Oklahoma’s aspiration to become the “fly to” state for UAS research, development, testing, simulation and manufacturing is backed by a coalition of the state’s political, academic, business and military leadership, starting with Governor Mary Fallin, a Republican who has been out front in promoting the industry. A spring 2012 report by the governor’s UAS council found that Oklahoma “occupies a very favorable position in the nascent UAS industry,” particularly because of access to restricted military airspace where unmanned aircraft can be flown and evaluated, academic resources and a base of at least 15 companies involved in UAS to build upon.
“We are right in this space,” McKeever told the Oklahoma UAS summit in Norman in late March. “Our existing industries would really benefit from the development of UAS.”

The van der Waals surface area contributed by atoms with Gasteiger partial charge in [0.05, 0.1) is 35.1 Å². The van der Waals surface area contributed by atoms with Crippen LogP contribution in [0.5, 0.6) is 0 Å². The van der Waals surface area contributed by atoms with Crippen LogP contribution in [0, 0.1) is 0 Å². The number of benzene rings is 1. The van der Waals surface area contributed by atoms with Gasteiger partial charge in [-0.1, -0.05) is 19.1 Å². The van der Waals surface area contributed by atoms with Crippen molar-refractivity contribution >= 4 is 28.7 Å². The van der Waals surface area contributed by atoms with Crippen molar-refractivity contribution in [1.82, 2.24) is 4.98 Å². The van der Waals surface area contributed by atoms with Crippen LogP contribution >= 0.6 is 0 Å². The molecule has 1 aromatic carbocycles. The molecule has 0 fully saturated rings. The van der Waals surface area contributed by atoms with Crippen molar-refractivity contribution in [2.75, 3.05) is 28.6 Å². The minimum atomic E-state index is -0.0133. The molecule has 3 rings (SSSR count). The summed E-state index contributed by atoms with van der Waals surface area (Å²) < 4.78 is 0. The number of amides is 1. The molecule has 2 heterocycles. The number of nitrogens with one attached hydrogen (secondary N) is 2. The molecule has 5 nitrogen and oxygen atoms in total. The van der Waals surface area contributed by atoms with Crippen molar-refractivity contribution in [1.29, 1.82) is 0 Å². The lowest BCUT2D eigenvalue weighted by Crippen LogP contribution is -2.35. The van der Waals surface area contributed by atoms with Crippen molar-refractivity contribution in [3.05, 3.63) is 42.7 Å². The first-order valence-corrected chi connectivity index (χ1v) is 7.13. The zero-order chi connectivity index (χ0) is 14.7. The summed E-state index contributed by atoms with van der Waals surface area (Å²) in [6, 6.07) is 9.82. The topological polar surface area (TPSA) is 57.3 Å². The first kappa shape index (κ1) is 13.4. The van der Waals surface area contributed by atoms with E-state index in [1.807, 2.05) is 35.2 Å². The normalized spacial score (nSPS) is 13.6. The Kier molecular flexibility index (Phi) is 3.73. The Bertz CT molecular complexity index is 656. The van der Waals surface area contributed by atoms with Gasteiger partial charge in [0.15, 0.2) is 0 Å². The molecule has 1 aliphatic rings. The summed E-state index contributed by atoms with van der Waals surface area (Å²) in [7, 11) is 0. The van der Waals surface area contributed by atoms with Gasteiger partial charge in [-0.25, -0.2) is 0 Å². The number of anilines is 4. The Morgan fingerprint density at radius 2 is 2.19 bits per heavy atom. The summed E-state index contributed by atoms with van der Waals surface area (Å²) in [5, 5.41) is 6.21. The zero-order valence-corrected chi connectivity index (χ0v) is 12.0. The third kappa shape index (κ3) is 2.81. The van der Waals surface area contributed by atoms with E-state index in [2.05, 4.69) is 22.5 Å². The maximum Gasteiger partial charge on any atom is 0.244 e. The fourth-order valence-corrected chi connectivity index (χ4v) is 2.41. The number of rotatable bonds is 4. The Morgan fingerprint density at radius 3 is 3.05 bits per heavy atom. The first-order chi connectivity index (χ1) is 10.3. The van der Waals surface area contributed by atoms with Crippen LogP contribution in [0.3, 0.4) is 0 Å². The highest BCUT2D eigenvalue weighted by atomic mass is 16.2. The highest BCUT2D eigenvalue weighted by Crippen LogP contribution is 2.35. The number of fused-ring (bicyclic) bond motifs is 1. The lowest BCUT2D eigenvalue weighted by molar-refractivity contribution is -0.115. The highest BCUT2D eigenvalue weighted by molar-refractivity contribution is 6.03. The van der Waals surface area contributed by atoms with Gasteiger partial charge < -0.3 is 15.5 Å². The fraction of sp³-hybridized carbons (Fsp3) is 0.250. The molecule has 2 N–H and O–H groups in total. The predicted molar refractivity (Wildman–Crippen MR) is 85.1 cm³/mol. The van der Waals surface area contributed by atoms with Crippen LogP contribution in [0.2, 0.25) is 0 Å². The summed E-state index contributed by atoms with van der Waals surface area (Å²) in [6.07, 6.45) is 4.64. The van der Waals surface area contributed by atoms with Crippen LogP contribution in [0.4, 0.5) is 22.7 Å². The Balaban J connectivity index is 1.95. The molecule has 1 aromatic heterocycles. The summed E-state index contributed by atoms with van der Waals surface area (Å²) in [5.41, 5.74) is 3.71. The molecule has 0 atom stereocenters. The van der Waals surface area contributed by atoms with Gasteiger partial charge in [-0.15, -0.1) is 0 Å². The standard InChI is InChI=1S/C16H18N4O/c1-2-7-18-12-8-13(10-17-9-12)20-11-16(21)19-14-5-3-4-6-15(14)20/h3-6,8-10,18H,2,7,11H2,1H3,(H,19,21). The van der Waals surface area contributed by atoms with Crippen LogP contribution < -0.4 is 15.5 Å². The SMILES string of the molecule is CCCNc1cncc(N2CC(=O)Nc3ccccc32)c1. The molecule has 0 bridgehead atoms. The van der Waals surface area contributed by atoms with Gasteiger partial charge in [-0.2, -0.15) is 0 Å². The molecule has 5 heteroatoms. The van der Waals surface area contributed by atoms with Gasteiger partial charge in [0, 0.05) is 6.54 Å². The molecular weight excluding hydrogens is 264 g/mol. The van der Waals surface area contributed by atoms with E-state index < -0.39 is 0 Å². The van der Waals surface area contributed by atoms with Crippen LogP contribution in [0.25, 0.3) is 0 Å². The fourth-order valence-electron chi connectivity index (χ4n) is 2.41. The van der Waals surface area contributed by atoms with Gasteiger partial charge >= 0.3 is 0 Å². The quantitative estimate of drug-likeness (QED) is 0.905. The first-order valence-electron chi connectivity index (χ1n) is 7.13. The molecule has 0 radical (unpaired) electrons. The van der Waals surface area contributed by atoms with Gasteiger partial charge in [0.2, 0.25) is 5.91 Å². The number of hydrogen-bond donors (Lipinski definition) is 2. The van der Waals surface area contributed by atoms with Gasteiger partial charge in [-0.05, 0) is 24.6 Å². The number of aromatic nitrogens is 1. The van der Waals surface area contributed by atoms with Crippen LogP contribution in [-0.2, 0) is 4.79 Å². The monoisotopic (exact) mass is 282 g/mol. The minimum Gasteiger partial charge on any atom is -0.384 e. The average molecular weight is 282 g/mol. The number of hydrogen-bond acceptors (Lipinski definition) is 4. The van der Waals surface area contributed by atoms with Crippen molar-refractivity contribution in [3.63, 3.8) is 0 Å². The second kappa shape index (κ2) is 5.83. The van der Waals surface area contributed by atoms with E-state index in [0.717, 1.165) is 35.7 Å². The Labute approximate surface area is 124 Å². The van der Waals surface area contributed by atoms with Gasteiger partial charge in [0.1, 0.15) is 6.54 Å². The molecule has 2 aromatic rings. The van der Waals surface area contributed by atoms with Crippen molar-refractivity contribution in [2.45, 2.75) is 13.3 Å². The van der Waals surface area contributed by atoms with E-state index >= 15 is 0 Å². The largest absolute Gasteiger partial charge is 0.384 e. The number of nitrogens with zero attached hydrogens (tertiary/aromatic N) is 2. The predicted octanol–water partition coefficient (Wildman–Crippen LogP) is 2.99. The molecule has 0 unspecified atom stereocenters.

Fallin and McKeever led a delegation of Oklahoma aerospace executives and state officials to last year’s Farnborough International Airshow in the UK, and plans call for them to attend this year’s Paris Air Show as well. “We’re targeting European and other global aerospace commercial and military companies because our industry assets and the incentives we offer make Oklahoma an extremely competitive investment destination,” Fallin has stated.
The state has some impressive credentials in unmanned aircraft R&D and testing. Oklahoma State University (OSU) at Stillwater lays claims to being the nation’s first institution of higher learning offering master’s and doctoral degrees with UAS options, and OSU students own several records for building and flying unmanned aircraft. Oklahoma University (OU) is recognized as a leader in radar and weather research using unmanned aircraft, which can be applied toward “sense-and-avoid” solutions for UAS.